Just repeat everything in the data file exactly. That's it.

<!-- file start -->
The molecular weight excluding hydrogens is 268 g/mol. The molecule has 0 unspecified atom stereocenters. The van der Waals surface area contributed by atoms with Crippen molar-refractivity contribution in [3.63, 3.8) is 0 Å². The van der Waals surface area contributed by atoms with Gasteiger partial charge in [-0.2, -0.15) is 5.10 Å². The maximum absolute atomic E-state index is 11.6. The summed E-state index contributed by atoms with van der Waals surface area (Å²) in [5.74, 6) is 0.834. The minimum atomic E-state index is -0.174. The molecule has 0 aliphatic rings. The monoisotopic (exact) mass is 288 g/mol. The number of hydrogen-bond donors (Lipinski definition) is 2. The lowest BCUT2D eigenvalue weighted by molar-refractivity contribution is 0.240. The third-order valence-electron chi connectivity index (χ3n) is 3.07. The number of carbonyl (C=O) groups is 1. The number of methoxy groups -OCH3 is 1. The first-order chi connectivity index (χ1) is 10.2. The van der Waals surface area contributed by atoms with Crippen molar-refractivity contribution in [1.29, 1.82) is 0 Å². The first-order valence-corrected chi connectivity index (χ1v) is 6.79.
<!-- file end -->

The molecular weight excluding hydrogens is 268 g/mol. The molecule has 0 unspecified atom stereocenters. The van der Waals surface area contributed by atoms with Crippen molar-refractivity contribution in [3.63, 3.8) is 0 Å². The van der Waals surface area contributed by atoms with Gasteiger partial charge in [-0.2, -0.15) is 5.10 Å². The maximum absolute atomic E-state index is 11.6. The summed E-state index contributed by atoms with van der Waals surface area (Å²) in [5.74, 6) is 0.834. The minimum atomic E-state index is -0.174. The molecule has 0 aliphatic rings. The monoisotopic (exact) mass is 288 g/mol. The number of hydrogen-bond donors (Lipinski definition) is 2. The lowest BCUT2D eigenvalue weighted by molar-refractivity contribution is 0.240. The third-order valence-electron chi connectivity index (χ3n) is 3.07. The number of carbonyl (C=O) groups is 1. The number of methoxy groups -OCH3 is 1. The first-order chi connectivity index (χ1) is 10.2. The van der Waals surface area contributed by atoms with Crippen molar-refractivity contribution in [1.29, 1.82) is 0 Å². The first-order valence-corrected chi connectivity index (χ1v) is 6.79.